Should Global Warming be a Priority?

nv01.jpg

I am not saying it is not a valid issue. But… When we look at return on investment and the alternative issues facing us I think it is our responsibility to take a step back and analyze how we can actually make a difference.

Primer

When I hear people throw out blanket statements about climate change and the virtues of the Kyoto Protocol, my gut reactions is skepticism. How many people out there can actually tell me what the Kyoto Protocol would actually do in hard numbers? What would the result be? Can anyone tell me?

What if we focused on clean drinking water with the same slick media hype? What about eradicating malaria? How many lives could we save if we could get food to the people that need it?

How many people would be saved now and in the near future if we focused on prescient issues? How many people would be saved if we all pulled together and slowed global warming by lowering the projected trend by 0.07°C in 2050?

Priorities?

Left or Right it don’t matter, look at the money and where it will be used to greatter effect…

Ethanol Production and Water Demand.

eth.jpg

Water demand for ethanol production causes concern.

Eyebrows definitely rose when city planners in Illinois and Iowa realized that approximately 300 million gallons of water would be needed in the production of 100 million gallons of ethanol yearly. Both states are major producers of the alternative fuel at No. 2 and No. 1 respectively.

But scientists reassured state and city governments that while the demand is high, neither will affect state supplies. They point to Chicago, which uses 500 million gallons daily from Lake Michigan. The Illinois cities of Champaign and Urbana, where a nearby ethanol plant is proposed, use 23 million gallons of water daily. The Mahomet Aquifer in Illinois is estimated to contain 13 trillion gallons, more than enough to meet the demands of proposed ethanol plants as well as the needs of the various farms, homes, and industries. Ethanol supporters state corn shortages are more likely to decrease ethanol production than lack of water. Still, ethanol producers acquiesced to do more studies on aquifer supplies to continue the construction of ethanol plants in the cities. -[Source: Associated Press via Detroit News]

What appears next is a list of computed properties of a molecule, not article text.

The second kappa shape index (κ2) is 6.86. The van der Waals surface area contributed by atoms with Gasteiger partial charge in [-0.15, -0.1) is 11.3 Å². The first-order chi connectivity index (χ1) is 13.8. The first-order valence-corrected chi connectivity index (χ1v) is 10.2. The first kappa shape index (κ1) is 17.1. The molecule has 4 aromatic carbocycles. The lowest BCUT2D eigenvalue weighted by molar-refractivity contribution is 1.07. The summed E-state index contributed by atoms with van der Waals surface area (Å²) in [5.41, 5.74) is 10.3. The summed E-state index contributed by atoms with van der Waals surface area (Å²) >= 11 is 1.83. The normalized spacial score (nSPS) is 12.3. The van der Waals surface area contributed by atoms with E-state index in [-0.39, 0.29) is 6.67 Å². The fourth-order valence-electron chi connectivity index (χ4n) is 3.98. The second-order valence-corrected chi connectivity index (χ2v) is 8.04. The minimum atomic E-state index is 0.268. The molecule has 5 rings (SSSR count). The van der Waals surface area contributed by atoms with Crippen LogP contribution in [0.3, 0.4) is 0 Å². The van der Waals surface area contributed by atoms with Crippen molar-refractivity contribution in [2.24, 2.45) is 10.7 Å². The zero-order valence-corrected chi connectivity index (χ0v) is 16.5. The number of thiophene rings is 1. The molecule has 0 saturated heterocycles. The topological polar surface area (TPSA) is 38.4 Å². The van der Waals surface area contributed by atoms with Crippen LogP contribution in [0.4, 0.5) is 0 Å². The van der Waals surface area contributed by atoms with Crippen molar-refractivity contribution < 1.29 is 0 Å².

Ok at what point does the MSM start addressing the ethanol E85 scam that is being pulled buy our politicians and agrigiant corporations. I am not talking about E10 which most urban dwellers are already using and don’t even know it. I am dumbfounded buy our E85 fixation. A few facts: 20 -30 % less efficient, creates more smog, uses more water, saps the transportation infrastructure resulting in a supply decrease and as a corn derivative will never be produced without affecting the prices of other food products.

Update: It would take 1,215 gallons of water per acre of corn for the conversion process. The yield per acre of corn to ethanol is 405 gallons. That’s per year. So how much would it take to run our country for just one day on ethanol? Here are the numbers, 32,035,500 gallons of ethanol or 791,000 acres of corn, 96,106,500 gallons of water and that is just to process it to ethanol. We still have not touched the amount of water it takes to grow it. So for the yearly amount of water required for an ethanol only market is 34,982,766,000. 35 BILLION gallons of water!

From The Fox Hole 6.22.06

Date: 22 June 2006 Thursday

From: General Lee Speaking